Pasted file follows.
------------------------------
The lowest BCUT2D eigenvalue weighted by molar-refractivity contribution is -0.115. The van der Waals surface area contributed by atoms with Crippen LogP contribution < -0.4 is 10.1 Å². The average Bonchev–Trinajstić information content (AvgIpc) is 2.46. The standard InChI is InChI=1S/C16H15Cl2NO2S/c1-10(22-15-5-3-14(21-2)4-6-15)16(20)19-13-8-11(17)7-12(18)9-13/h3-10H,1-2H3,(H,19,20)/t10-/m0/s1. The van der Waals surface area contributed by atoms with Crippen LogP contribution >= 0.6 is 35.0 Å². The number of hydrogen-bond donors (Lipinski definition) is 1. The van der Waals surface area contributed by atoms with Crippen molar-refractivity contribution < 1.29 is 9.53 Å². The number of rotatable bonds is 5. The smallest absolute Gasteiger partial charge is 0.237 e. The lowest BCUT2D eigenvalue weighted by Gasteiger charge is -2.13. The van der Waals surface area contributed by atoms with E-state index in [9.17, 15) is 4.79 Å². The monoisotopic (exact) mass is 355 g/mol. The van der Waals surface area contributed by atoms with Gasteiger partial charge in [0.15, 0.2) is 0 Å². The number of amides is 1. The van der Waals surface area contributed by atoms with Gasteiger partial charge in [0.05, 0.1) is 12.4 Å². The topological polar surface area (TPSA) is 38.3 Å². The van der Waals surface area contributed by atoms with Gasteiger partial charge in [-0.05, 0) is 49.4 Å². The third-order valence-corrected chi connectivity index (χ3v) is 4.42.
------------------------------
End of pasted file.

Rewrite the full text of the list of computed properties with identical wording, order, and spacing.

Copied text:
The lowest BCUT2D eigenvalue weighted by molar-refractivity contribution is -0.115. The van der Waals surface area contributed by atoms with Crippen LogP contribution < -0.4 is 10.1 Å². The average Bonchev–Trinajstić information content (AvgIpc) is 2.46. The standard InChI is InChI=1S/C16H15Cl2NO2S/c1-10(22-15-5-3-14(21-2)4-6-15)16(20)19-13-8-11(17)7-12(18)9-13/h3-10H,1-2H3,(H,19,20)/t10-/m0/s1. The van der Waals surface area contributed by atoms with Crippen LogP contribution >= 0.6 is 35.0 Å². The number of hydrogen-bond donors (Lipinski definition) is 1. The van der Waals surface area contributed by atoms with Crippen molar-refractivity contribution < 1.29 is 9.53 Å². The number of rotatable bonds is 5. The smallest absolute Gasteiger partial charge is 0.237 e. The lowest BCUT2D eigenvalue weighted by Gasteiger charge is -2.13. The van der Waals surface area contributed by atoms with E-state index in [9.17, 15) is 4.79 Å². The monoisotopic (exact) mass is 355 g/mol. The van der Waals surface area contributed by atoms with Gasteiger partial charge in [0.15, 0.2) is 0 Å². The number of amides is 1. The van der Waals surface area contributed by atoms with Gasteiger partial charge in [0.05, 0.1) is 12.4 Å². The topological polar surface area (TPSA) is 38.3 Å². The van der Waals surface area contributed by atoms with Gasteiger partial charge in [-0.05, 0) is 49.4 Å². The third-order valence-corrected chi connectivity index (χ3v) is 4.42.